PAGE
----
- The replication method in the new study is precise enough to be informative.
- The original sample size of N=21 per cell had less than 6% statistical power to detect the effect, even if it existed. This is problematic: even if you do find the effect, being so extremely underpowered decreases the likelihood that the effect is real. In other words, the smaller your sample size, the greater the likelihood of a false positive.
As the bloggers claim, “if studies only get published when they show an effect, the fact that all the published evidence shows an effect is not diagnostic”. So what you can do, and what they did, is run a fancy statistical method called a p-curve analysis; a method that lets you rule out selective reporting as the only explanation for a set of significant findings.
Check out the two example graphs below, comparing a good to a bad p-curve. On the X-axis is the p-value reported in any one study, and on the Y-axis is the percentage of studies that have that p-value. This lets you compare p-values for the same experimental protocol across many studies and see what the curve looks like. You want a right-skewed curve because that indicates that proportionally more studies are reporting effects that are significant at lower values. So, if power posing is real and effective and robust, as assessed in 33 separate studies, you should see a right-skewed p-curve. You don’t want to see a flat curve, because that means that all the different p-values are equally likely to occur.
Here’s what the actual p-curve analysis looks like:
We see not the right-skewing that would convince us that this is a real effect, but rather a flattish curve that should make us question the finding.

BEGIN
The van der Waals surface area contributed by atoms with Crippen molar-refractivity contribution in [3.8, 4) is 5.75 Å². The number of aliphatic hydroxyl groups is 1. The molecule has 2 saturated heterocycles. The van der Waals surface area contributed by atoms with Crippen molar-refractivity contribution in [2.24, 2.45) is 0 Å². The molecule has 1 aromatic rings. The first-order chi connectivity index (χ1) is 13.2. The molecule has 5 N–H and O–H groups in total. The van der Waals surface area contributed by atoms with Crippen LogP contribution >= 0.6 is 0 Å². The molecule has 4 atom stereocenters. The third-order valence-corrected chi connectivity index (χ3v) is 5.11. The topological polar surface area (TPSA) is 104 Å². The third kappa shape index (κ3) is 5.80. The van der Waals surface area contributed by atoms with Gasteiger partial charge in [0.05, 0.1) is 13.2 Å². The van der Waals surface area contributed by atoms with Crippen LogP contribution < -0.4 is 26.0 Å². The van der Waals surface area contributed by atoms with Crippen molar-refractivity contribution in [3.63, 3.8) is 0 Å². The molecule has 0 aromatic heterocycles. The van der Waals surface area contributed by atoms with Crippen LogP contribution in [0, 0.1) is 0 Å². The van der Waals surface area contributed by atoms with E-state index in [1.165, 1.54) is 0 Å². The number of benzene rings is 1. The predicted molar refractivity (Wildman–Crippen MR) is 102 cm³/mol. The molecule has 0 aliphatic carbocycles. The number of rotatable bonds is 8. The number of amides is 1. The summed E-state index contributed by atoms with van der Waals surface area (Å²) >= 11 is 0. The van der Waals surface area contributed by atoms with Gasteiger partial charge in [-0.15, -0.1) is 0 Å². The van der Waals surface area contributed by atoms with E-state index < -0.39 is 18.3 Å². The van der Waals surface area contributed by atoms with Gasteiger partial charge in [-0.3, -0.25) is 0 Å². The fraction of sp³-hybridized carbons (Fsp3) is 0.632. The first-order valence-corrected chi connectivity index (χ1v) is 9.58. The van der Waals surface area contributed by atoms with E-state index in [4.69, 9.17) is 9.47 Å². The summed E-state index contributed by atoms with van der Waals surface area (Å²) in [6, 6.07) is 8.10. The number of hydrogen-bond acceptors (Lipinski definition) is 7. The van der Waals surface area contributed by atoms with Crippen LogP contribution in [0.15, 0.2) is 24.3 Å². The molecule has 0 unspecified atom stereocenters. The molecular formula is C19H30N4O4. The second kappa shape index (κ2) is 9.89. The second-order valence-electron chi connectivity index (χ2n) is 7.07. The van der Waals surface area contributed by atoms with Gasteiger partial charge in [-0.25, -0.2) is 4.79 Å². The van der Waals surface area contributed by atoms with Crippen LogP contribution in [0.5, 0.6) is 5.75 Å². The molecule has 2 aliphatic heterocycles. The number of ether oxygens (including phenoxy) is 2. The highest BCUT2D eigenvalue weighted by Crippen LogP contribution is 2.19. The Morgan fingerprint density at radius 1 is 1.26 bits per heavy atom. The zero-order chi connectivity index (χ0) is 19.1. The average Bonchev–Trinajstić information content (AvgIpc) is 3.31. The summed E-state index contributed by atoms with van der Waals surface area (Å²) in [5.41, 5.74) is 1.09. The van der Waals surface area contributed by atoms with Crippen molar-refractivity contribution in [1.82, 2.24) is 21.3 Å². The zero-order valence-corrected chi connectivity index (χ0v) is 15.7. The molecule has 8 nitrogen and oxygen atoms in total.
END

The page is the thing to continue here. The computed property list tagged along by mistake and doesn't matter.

The DataColada folks conclude, “At this point the evidence for the basic effect seems too fragile…to advocate for people to engage in power posing to better their lives.”
Hormones & Behavior:
I’d like to take a minute here to add my two cents. In our lab at Yale, my colleagues and I spend a lot of time thinking about hormones—our lab meetings are affectionately referred to as “Hormone Happy Hour”—and we spend a lot of these meetings discussing the relationship between hormones and behavior. As it turns out, hormones, like everything else in biology, are kind of complicated. While testosterone and cortisol have been implicated in basically every human behavior, let me share the basics. Testosterone plays a big role in male development by turning baby boys into pubescent boys, and in adulthood it makes muscles and semen happen. There’s no clear evidence that testosterone contributes to variation in aggression between individuals, but it’s likely to contribute to differences in aggression between the sexes , and there’s really good evidence that it helps you build big muscles[2,3]. Cortisol, contrary to popular belief, doesn’t cause stress, it’s just a response to stress: when your body senses that it’s in need, cortisol increases the amount of glucose in your bloodstream so your cells can have greater access to energy.